Urban living has its perks and its challenges. Crime is typically higher and often the better schools are found in more suburban areas. But numerous cities’ downtown areas across the U.S. are being revitalized in hopes of attracting new residents. It seems the urban core is, indeed, the “in” thing in real estate.
Changing Mortgage Rates Have No Impact on Home Builder Confidence
Written by Ed Ferrara
Even though markets have continued to be volatile, changing mortgage rate shave had no impact on home builder confidence. According to the National Association of Home Builders/Wells Fargo Confidence Index, builder confidence remained at 58 for the month of September, the highest level in nearly eight years. Any reading above 50 means that a larger number of builders see housing conditions as good.
According to the most recent survey of wholesale and direct lenders performed by FreeRateUpdate.com, current conforming 30 year fixed mortgage rates are as low as 4.000% (APR 4.363%); 15 year fixed mortgage interest rates are as low as 2.875% (APR 3.432%) and 5/1 adjustable mortgage rates are as low as 2.375% (APR 2.636%). Low mortgage rates are available for borrowers who have been able to maintain a history of good credit and have the qualifications that are required by lenders.
While home purchases have been on the upswing, the week ending September 6th saw a decrease of 3% on a seasonally adjusted basis for applications in the Purchase Index, according to the Mortgage Bankers Association. Volatile mortgage rates has also hit the Refinance Index which decreased 20% from the previous week. Applications for mortgage refinances is down 71% from the recent peak reached May 3, 2013 and at the lowest level since June of 2009. HARP refinances, which will be available until the end of 2015, remained steady for the week. HARP refinance loan applications were unchanged and represented 38% of total refinance applications.
Current FHA 30 year fixed mortgage rates are as low as 3.750% (APR 4.232%); FHA 15 year fixed rates are as low as 2.750% (APR 3.479%) and FHA 5/1 adjustable mortgage rates are as low as 2.500% (APR 2.892%). Borrowers who have been through a bankruptcy, foreclosure, deed-in-lieu or short sale can now purchase a home using an FHA mortgage after 12 months have passed. This is an opportunity for many consumers for whom the waiting period has already passed.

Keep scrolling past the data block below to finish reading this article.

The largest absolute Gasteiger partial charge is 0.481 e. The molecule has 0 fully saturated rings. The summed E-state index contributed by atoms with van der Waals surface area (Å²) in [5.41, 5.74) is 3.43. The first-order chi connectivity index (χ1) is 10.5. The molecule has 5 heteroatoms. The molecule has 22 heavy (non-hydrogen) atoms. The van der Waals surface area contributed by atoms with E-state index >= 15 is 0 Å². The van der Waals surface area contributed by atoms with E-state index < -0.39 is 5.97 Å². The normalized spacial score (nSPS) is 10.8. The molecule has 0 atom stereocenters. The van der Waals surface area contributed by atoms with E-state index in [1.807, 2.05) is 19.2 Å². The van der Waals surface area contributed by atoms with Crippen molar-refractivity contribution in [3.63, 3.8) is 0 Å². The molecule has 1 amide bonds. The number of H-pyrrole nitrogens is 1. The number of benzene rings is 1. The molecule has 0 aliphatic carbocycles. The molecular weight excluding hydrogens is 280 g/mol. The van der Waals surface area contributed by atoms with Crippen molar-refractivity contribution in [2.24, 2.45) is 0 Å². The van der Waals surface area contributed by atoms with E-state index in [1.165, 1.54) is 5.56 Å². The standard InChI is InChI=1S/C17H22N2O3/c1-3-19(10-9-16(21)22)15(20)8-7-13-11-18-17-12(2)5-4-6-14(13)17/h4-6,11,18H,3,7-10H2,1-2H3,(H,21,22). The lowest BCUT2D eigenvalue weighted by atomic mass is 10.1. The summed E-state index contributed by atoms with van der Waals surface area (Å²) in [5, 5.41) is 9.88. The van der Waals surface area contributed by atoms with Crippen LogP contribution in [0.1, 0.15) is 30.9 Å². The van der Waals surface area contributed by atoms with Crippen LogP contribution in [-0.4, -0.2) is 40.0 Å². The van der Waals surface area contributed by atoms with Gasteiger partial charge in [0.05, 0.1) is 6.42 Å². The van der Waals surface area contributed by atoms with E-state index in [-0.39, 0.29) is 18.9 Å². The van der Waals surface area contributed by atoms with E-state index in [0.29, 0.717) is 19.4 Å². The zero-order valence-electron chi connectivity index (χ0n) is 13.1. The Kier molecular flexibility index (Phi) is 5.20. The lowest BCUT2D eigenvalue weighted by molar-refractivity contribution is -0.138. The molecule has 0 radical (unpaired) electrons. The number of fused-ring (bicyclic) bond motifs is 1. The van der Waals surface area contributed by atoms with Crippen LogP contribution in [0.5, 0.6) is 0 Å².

Even though FHA closing costs (APR) are high because of the upfront mortgage insurance premium and other FHA fees, consumers should take into consideration the benefits offered by FHA, such as using seller concessions up to 6% to help pay for expenses related to the mortgage. There is also the FHA streamline refinance which allows homeowners to move in to a better mortgage without the need of a credit history or appraisal. There is still time left for homeowners who have loans that were FHA endorsed prior to June 1, 2009 to use the FHA streamline to refinance with reduced upfront and annual MIP fees. This special offer is set to sunset at the end of this year 2013.
Jumbo 30 year fixed mortgage rates are as low as 4.000% (APR 4.308%), jumbo 15 year fixed rates are as low as 3.125% (APR 3.545%) and jumbo 5/1 adjustable mortgage rates are as low as 2.750% (APR 2.938%). Borrowers who have excellent credit and qualifications can obtain low jumbo rates available through lenders. Jumbo loan rates have become extremely competitive as they remain the same or lower than conventional loan rates at this time. As a result of this unusual occurrence, jumbo loan volume has seen an incredible increase this year. According to Inside Mortgage Finance, volume from the first to second quarter 2013 rose 20%.
MBS prices (mortgage backed securities), which move mortgage rates in the opposite direction, have been higher for several days which has stabilized mortgage rates. With markets continuing to be unpredictable, consumer sentiment dropped 5.3 points to 76.8 in early September, according to the Thomson Reuters/University of Michigan’s report. This is the lowest since April. The Commerce Department reported that retail sales rose 0.2% last month as consumers purchased more long-lasting goods while receipts for clothing, building materials and sporting goods dropped.